Computer security has become a hot topic, which I appreciate since it was almost completely ignored for such a long time. Unfortunately, as with any hot topic, politicians are forcing themselves into the conversation. Two members of Congress have come up with the wonderful idea of putting the Federal Communications Commission (FCC) in charge of regulating computer security:
Two Democrats in Congress are imploring FCC head Ajit Pai to address cybersecurity issues in the United States, arguing vulnerabilities in cellular networks infringe on citizens’ liberties and pose a “serious threat” to national security. Sen. Ron Wyden and Rep. Ted Lieu penned a letter to Pai laying out known issues in modern communications systems and asking the FCC to step in. However, that’s unlikely to happen.
Putting an agency of one of the single most incompetent organizations, one with networks that are supposedly too old to secure, on Earth in charge of computer security? What could go wrong!
This is the problem with letting people who are clueless about a subject talk seriously about regulating it. I’ll at least give Mr. Lieu some credit for having a degree that involves computers. But a computer science degree alone doesn’t make one an expert in computer security and, as far as I know, Mr. Lieu didn’t work in the industry so his knowledge on the subject, if he has any, is likely entirely theoretical.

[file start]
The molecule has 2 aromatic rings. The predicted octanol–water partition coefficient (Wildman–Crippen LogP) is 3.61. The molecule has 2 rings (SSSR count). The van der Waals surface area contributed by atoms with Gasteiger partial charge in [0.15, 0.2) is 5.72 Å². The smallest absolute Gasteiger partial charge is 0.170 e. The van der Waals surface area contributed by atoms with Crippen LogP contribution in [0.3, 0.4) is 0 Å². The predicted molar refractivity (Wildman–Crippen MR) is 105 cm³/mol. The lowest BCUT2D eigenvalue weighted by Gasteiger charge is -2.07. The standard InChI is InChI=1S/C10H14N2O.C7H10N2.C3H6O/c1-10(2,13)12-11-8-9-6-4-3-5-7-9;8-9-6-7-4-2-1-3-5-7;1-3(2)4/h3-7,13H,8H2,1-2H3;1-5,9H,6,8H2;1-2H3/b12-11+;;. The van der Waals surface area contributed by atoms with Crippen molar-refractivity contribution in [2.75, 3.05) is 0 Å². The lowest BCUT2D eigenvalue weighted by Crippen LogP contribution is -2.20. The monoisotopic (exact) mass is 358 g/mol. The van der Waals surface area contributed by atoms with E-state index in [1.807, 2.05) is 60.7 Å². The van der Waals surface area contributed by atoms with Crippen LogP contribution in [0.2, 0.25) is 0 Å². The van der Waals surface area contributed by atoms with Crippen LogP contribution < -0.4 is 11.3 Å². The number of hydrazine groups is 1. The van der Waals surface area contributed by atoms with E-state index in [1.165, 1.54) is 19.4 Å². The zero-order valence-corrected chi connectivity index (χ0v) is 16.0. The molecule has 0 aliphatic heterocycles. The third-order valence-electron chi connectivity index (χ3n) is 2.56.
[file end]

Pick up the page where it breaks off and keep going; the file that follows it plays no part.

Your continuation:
But we live in a democracy, which means that whatever the plurality of voters, in this case members of Congress, say is literally law. It doesn’t matter how unqualified the voters are. It doesn’t matter how idiotic the idea being voted on is. The only thing that matters is whether the majority of voters say yay or nay.